Master of Divinity (MDiv)
The Master of Divinity (MDiv) prepares students to serve as rostered leaders in the ELCA and other Christian denominations for both traditional and emerging forms of faith communities, their neighborhoods and the world through a unique program of theological, biblical, ministerial and contextual studies.
Build Your Degree
PLTS offers a variety of options toward completing the MDiv. Choose the option that makes the most sense for your life and work circumstances and that prepares you for your vocational goals.
- 3 Years: The Fast-Track Pathway
The fast-track pathway is a compact, full-time, three year program of research-oriented, practical, and contextual learning. This includes 2 years of coursework and 1 year of full-time internship.
- 4 Years: The Extended Pathway
The extended pathway is a full-time program of four years of research-oriented, practical, and contextual learning. This includes 3 years of coursework and 1 year of full-time internship.
- 5 Years: The Flex Pathway
The flex pathway is a half-time program of five years of research-oriented, practical, and contextual learning. This includes 4 years of half-time coursework and 1 year of full-time internship.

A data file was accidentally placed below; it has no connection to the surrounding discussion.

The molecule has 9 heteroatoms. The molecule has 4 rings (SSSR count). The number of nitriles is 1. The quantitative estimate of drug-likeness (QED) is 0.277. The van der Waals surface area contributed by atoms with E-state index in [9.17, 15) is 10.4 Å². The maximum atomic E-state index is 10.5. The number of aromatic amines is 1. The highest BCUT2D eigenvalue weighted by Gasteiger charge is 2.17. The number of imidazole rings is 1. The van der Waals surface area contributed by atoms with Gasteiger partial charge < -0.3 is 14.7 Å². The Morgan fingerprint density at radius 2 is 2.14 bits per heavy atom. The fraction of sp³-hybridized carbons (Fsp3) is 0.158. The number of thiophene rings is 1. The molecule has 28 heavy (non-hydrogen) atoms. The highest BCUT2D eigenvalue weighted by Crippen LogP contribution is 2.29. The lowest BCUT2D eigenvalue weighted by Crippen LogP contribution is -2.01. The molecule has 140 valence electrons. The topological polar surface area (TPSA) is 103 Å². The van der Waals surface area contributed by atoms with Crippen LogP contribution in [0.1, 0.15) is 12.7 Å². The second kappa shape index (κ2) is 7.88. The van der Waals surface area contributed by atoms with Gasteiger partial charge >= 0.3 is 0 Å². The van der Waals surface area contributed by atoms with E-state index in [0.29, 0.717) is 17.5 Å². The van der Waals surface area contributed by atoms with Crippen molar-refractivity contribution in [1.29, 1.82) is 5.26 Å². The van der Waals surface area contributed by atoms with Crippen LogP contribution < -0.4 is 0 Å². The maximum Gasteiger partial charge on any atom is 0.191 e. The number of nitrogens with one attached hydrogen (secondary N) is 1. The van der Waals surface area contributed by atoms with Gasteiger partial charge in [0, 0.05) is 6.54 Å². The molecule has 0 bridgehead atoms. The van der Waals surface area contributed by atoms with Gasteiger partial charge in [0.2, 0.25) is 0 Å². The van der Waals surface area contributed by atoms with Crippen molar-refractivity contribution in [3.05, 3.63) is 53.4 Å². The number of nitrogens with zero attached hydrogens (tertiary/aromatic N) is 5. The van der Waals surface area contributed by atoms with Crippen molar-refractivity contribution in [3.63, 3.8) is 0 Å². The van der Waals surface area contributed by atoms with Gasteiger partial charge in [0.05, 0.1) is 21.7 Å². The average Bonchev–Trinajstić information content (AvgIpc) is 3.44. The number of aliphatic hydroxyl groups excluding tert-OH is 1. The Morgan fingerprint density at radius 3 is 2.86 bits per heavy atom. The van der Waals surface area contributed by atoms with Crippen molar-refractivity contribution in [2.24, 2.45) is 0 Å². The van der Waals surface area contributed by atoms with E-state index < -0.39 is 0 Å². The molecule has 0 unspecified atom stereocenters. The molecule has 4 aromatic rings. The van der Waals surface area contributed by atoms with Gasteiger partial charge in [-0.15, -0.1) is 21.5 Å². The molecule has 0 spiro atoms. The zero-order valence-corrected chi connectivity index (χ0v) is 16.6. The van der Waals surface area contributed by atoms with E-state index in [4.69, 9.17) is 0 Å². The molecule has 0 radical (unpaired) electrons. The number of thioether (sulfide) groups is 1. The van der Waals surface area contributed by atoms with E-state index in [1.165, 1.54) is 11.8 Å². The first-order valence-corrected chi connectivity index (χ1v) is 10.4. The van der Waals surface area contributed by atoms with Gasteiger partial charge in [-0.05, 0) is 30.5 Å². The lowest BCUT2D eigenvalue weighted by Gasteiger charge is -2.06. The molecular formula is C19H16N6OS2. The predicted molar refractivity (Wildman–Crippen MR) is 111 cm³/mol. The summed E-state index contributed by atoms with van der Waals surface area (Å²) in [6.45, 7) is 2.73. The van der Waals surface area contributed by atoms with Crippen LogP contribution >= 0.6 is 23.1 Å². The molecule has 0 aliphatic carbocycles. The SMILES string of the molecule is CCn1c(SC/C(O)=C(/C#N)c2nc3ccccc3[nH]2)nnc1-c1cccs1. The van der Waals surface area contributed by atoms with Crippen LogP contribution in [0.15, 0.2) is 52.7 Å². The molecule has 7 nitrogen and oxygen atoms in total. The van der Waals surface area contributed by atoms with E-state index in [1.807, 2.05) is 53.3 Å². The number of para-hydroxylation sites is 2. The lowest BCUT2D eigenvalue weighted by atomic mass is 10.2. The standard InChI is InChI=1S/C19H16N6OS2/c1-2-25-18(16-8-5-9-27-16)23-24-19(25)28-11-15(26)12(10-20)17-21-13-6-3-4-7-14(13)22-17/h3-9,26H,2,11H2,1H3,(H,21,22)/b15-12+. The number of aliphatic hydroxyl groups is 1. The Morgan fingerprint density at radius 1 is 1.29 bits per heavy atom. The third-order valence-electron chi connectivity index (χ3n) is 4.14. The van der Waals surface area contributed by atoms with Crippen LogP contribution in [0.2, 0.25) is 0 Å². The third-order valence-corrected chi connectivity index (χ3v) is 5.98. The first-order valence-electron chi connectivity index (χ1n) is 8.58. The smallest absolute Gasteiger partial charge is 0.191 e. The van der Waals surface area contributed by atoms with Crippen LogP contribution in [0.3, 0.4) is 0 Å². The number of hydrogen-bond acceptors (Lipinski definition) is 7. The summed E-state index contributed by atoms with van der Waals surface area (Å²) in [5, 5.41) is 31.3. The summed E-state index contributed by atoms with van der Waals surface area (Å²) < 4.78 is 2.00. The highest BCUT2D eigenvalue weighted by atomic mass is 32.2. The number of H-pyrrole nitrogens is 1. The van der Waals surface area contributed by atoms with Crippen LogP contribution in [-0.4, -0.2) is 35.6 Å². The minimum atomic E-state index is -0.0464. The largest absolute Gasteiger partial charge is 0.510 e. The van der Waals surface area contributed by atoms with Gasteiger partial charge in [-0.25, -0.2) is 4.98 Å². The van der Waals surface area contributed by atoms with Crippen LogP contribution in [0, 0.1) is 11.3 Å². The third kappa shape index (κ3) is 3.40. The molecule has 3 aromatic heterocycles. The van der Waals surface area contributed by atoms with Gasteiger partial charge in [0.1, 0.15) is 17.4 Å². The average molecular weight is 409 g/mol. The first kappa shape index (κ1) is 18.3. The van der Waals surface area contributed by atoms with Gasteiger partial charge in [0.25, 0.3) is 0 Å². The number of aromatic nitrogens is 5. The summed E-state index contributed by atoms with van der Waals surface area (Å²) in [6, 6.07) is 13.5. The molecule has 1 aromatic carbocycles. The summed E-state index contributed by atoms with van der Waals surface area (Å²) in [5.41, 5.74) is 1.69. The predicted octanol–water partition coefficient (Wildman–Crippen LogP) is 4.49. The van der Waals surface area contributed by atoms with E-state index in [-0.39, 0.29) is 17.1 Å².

Learn more about the MDiv:
A Bold Vision for Forming Leaders
The PLTS MDiv program is designed to prepare leaders for ministry in today’s world by teaching from the following orienting perspectives:
Nurturing a life-giving relationship with God includes embracing and sharing the life-changing power of God’s love through Jesus and cultivating spiritual practices and skills for building community that strengthens people spiritually.
Intellectual engagement with Scripture, faith traditions, and the world involves hearing and interacting with theological voices from the margins of power and privilege and putting Christian beliefs and practices into collaborative engagement with other religious traditions and secular disciplines.
Faithful social transformation grounded in the good news of Jesus Christ endeavors to build communities of resistance and hope by integrating the spiritual and political dimensions of life through theological reflection, social analysis, and implementing strategies to work for justice and ecological healing.
Learning through a socio-ecological lens that looks at race, class, gender, and earth in order to develop competencies for effective community engagement in diverse cultural and political contexts.